Emigration from or through Britain began in earnest in the early 19th century following the Napoleonic Wars (Baines 1991). Due to the dominance of British shipping in world trade and Britain’s position on the western seaboard of Europe, migrants from across Europe transhipped through English ports in large numbers. Although migration cut across all classes of society, the great majority were working-class, the so-called ‘steerage’ passengers. The first major movement was that of Irish people fleeing the famine of 1845–49 (Woodham-Smith 1991, 215, 371; Donnelly 2001).
Up to 20% of the Irish population are believed to have emigrated during the largest single mass movement of people in Europe during the mid- 1800s (Donnelly 2001). Most were destined for America or the British Empire, although significant numbers settled on the British mainland (Woodham-Smith 1991, 270–84; MacRaild 2000). In the absence of suitable shipping capacity in Ireland, most of these migrants sailed first to major English ports and then on through the established British maritime networks. Further episodes of mass emigration occurred in response to the Californian and Australian gold rushes of 1848–52, and in the second half of the 19th and the early 20th century, England witnessed a great boom in emigration to North America that was only curtailed in the 1920s by the passing of the Quota Acts restricting immigration into the United States (Payton 2005). From the early decades of the 20th century, there was consistent emigration particularly to Canada and Australia, and as late as the 1980s Britain had net emigration (see http://www.20thcenturylondon.org. uk/ for further discussion). For example, the ‘Ten Pound Pom’ or assisted passage scheme attracted 1,000,000 British migrants to Australia between 1945 and 1972 (Hammerton and Taylor 2005). The migrant histories relating to these movements of people are often socio-economic, and few address the material culture of the migration or the experiences of those in transit onboard ship.
Mass emigration stimulated the development of English ports such as Liverpool, Southampton, and London (Section 9.2.4). Many English ship owners in Liverpool and Bristol had felt the loss of the ‘Triangular Trade’ with the abolition of slavery and the faltering of the plantation economies, and a westward-bound emigrant ‘cargo’ was therefore pivotal to the continued prosperity of these ports. Liverpool serviced two-thirds of Europe’s entire emigrant trade, with 200,000 or more leaving the port every year. The ports of Hull and West Hartlepool developed a pivotal role as a point of arrival in the UK for emigrants travelling to American destinations from Scandinavian and Baltic countries. Southampton became the hub of the transatlantic passenger business in the 20th century, eventually handling 46% of all passengers (Jackson 1983). Early emigrant ships were sailing ships, typically of 300–800 tons, with smaller vessels generally used to move emigrants to transhipment ports. Conditions for the poorer migrants were dreadful, although the introduction of steam, which the emigrant trade did much to promote, improved journey times and safety. It also resulted in the development of the iconic transatlantic ocean liner. Other routes, such as those between Britain, its colonies and latterly Commonwealth countries, required the ships to carry cargo in order to pay their way, which resulted in a hybrid passenger- cargo vessel.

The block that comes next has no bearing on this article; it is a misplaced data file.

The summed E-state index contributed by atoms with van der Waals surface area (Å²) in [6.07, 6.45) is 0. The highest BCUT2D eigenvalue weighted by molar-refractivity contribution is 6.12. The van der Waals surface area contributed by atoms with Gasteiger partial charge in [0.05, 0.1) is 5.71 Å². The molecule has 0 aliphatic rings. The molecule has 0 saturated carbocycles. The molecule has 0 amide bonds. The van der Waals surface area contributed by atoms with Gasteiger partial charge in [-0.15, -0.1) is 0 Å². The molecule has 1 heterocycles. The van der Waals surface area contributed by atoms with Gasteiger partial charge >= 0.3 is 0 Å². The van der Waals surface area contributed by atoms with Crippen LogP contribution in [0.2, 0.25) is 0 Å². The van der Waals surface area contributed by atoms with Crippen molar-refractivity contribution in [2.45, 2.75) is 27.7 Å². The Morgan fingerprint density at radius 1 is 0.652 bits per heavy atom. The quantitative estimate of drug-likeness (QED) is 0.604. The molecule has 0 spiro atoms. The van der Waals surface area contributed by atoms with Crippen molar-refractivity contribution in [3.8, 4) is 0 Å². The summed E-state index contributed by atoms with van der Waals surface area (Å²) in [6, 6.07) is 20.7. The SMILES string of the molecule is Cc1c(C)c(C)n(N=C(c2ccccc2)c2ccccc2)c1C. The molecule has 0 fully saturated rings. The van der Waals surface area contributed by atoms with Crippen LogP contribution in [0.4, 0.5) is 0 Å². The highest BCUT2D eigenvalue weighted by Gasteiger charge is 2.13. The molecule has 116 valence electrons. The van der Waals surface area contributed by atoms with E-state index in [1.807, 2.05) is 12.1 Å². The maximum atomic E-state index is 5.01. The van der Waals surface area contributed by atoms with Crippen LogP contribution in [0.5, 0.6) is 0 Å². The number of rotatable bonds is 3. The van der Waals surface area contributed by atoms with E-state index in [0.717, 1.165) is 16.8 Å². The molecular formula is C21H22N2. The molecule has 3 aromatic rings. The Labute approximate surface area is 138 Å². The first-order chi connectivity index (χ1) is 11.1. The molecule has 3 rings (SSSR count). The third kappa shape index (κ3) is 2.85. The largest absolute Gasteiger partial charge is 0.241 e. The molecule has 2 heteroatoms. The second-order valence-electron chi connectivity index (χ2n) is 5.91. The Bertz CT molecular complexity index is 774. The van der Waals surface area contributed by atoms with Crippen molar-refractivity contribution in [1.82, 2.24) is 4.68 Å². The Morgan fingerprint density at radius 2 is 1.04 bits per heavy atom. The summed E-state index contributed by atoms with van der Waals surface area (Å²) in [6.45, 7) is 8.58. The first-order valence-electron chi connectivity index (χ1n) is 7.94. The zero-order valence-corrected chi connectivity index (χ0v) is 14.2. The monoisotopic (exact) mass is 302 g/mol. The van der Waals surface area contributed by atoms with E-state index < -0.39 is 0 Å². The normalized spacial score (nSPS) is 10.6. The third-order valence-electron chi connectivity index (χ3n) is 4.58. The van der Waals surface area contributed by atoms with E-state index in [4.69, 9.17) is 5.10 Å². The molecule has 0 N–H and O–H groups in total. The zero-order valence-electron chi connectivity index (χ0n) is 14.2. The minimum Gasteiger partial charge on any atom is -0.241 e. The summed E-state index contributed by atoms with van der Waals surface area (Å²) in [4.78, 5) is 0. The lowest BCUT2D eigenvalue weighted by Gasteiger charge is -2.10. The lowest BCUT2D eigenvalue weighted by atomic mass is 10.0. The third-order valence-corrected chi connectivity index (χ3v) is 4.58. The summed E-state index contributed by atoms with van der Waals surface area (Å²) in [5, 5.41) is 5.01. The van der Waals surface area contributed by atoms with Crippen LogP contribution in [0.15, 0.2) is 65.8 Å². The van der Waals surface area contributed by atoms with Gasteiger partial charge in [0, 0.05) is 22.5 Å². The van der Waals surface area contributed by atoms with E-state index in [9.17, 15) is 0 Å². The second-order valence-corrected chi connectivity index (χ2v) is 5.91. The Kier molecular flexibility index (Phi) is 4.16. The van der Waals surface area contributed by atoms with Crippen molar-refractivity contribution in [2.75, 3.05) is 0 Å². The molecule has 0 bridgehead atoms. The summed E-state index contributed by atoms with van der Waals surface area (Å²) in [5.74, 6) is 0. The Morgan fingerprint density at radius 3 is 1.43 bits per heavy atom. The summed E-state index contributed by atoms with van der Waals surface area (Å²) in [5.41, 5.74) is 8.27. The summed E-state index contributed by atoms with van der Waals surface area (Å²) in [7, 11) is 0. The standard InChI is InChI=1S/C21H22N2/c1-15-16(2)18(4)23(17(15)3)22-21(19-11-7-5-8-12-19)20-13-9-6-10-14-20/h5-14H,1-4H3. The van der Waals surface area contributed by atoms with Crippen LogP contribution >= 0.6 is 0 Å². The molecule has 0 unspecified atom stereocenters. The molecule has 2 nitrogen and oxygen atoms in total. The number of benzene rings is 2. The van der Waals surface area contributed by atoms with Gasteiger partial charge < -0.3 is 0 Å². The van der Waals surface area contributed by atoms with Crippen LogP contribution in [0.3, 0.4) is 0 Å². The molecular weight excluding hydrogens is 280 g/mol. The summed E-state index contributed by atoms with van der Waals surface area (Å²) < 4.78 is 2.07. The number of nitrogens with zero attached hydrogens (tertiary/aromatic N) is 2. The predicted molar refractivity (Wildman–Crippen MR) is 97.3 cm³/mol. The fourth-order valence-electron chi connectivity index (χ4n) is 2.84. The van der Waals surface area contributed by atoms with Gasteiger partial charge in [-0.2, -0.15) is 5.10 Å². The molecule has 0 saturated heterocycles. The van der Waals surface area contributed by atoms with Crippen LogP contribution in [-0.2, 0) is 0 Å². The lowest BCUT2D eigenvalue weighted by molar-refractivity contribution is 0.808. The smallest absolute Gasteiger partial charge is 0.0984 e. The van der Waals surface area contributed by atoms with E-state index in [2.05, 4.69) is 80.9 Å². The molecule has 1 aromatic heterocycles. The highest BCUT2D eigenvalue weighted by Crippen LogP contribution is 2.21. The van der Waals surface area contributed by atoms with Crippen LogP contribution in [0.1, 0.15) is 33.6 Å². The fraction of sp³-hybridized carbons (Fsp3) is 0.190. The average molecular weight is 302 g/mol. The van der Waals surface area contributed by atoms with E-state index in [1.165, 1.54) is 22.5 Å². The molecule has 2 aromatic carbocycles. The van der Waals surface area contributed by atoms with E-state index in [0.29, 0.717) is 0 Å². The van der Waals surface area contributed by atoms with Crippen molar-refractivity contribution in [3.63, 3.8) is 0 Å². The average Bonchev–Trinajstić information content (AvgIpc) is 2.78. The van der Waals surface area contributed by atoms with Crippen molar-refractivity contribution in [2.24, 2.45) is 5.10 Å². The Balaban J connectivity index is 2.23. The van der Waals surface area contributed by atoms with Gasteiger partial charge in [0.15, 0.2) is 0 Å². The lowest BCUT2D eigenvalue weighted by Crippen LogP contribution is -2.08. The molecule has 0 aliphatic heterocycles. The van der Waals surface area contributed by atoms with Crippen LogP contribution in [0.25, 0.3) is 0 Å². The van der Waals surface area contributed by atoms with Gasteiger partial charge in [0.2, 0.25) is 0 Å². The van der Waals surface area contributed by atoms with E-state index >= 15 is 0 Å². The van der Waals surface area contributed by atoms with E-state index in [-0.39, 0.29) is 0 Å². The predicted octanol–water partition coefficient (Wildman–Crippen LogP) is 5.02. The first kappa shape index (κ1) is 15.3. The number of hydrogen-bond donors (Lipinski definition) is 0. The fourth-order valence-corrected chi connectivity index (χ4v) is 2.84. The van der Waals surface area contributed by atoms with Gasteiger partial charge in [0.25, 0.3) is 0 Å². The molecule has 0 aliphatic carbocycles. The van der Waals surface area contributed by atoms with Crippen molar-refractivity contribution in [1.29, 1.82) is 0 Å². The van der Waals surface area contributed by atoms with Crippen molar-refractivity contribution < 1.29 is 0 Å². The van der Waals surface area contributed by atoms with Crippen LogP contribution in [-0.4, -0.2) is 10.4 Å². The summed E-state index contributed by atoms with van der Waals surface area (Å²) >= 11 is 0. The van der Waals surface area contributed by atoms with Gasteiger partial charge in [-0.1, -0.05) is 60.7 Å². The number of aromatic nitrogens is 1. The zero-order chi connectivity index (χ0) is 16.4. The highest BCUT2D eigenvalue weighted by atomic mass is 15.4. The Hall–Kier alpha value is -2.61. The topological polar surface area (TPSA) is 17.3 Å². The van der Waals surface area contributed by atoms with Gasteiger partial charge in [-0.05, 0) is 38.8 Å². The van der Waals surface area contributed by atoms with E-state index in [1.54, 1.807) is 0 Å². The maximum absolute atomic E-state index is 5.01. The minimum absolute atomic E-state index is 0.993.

There was also considerable immigration into Britain from the mid-19th century. Many of the migrants arriving in England from Europe were not guaranteed onward passage and either chose to, or were forced by lack of means, to remain. There were already established migrant communities within the major English ports. For example, in 1855 there were more than 25,000 south Asian ‘lascar’ seamen in Britain, and by the early 20th century there were c 70,000 south Asians in Britain, of whom c 51,500 were seamen in 1914 (Ahuja 2006; Ansari 2004; Fisher 2004). There had been parallel migrant communities from other parts of the British Empire since the early 18th century (Tabili 1994). These communities were part of established maritime networks, connected to the British merchant marine and the Empire. From the late 19th century, immigration, particularly from the British colonies, was complicated by racial (and economic) constraints. However, there were significant waves of immigration from Europe, most notably c 120,000 Jewish refugees from Russia arriving between 1881 and 1914 (see Cesarini 2002) and a significant German community.
In the post-war era, the labour shortages produced by conflict and the emigration of Britons (between 1946 and 1960 1,500,000 emigrated (Paul 1997)) were addressed by the active recruitment of refugees from central and eastern Europe, as well as workers from Ireland and latterly the West Indies, Pakistan, and India. The British Nationality Act 1946 enabled ‘subjects’ of the British Empire to live and work in Britain, with vessels such as the famous MV Empire Windrush, which arrived at Tilbury on 22 June 1948 carrying the first large group of West Indian migrants (492 Jamaican passengers), bringing workers into the country (ibid). However, this was followed in 1962 by the Commonwealth Immigrants Act which restricted immigration, and in the late 20th century much of this maritime immigration (as well as emigration) slowed with the rise of air transport.